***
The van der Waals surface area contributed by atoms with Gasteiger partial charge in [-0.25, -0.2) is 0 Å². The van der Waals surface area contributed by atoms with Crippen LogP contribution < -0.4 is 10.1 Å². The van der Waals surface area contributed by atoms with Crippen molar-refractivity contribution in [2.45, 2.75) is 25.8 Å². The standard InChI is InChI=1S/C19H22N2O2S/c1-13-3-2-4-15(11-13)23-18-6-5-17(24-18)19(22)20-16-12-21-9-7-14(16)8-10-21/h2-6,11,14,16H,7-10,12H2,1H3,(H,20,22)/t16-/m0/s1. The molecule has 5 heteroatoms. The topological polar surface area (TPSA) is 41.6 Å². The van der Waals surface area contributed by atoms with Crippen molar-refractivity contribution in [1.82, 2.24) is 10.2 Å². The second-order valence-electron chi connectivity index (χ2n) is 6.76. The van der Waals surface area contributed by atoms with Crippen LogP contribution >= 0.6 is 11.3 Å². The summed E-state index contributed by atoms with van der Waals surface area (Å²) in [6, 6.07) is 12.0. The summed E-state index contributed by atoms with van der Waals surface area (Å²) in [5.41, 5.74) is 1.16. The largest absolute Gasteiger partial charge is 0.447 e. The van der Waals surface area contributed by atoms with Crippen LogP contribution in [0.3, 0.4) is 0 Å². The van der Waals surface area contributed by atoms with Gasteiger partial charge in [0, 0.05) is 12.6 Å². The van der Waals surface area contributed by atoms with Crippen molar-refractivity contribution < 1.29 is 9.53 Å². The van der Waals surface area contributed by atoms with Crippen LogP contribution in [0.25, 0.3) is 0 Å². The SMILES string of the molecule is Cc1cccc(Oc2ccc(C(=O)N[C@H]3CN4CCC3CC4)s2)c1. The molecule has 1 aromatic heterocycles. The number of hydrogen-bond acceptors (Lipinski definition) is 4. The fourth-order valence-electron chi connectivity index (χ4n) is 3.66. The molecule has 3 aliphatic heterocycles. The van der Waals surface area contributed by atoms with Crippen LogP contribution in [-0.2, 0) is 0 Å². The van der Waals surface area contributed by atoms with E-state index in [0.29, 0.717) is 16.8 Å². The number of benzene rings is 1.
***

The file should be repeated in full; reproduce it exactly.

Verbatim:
The van der Waals surface area contributed by atoms with Gasteiger partial charge in [-0.25, -0.2) is 0 Å². The van der Waals surface area contributed by atoms with Crippen LogP contribution < -0.4 is 10.1 Å². The van der Waals surface area contributed by atoms with Crippen molar-refractivity contribution in [2.45, 2.75) is 25.8 Å². The standard InChI is InChI=1S/C19H22N2O2S/c1-13-3-2-4-15(11-13)23-18-6-5-17(24-18)19(22)20-16-12-21-9-7-14(16)8-10-21/h2-6,11,14,16H,7-10,12H2,1H3,(H,20,22)/t16-/m0/s1. The molecule has 5 heteroatoms. The topological polar surface area (TPSA) is 41.6 Å². The van der Waals surface area contributed by atoms with Crippen molar-refractivity contribution in [1.82, 2.24) is 10.2 Å². The second-order valence-electron chi connectivity index (χ2n) is 6.76. The van der Waals surface area contributed by atoms with Crippen LogP contribution >= 0.6 is 11.3 Å². The summed E-state index contributed by atoms with van der Waals surface area (Å²) in [6, 6.07) is 12.0. The summed E-state index contributed by atoms with van der Waals surface area (Å²) in [5.41, 5.74) is 1.16. The largest absolute Gasteiger partial charge is 0.447 e. The van der Waals surface area contributed by atoms with Crippen LogP contribution in [0.3, 0.4) is 0 Å². The van der Waals surface area contributed by atoms with Gasteiger partial charge in [0, 0.05) is 12.6 Å². The van der Waals surface area contributed by atoms with Crippen molar-refractivity contribution < 1.29 is 9.53 Å². The van der Waals surface area contributed by atoms with Crippen LogP contribution in [0.25, 0.3) is 0 Å². The SMILES string of the molecule is Cc1cccc(Oc2ccc(C(=O)N[C@H]3CN4CCC3CC4)s2)c1. The molecule has 1 aromatic heterocycles. The number of hydrogen-bond acceptors (Lipinski definition) is 4. The fourth-order valence-electron chi connectivity index (χ4n) is 3.66. The molecule has 3 aliphatic heterocycles. The van der Waals surface area contributed by atoms with Crippen LogP contribution in [-0.2, 0) is 0 Å². The van der Waals surface area contributed by atoms with E-state index in [0.29, 0.717) is 16.8 Å². The number of benzene rings is 1.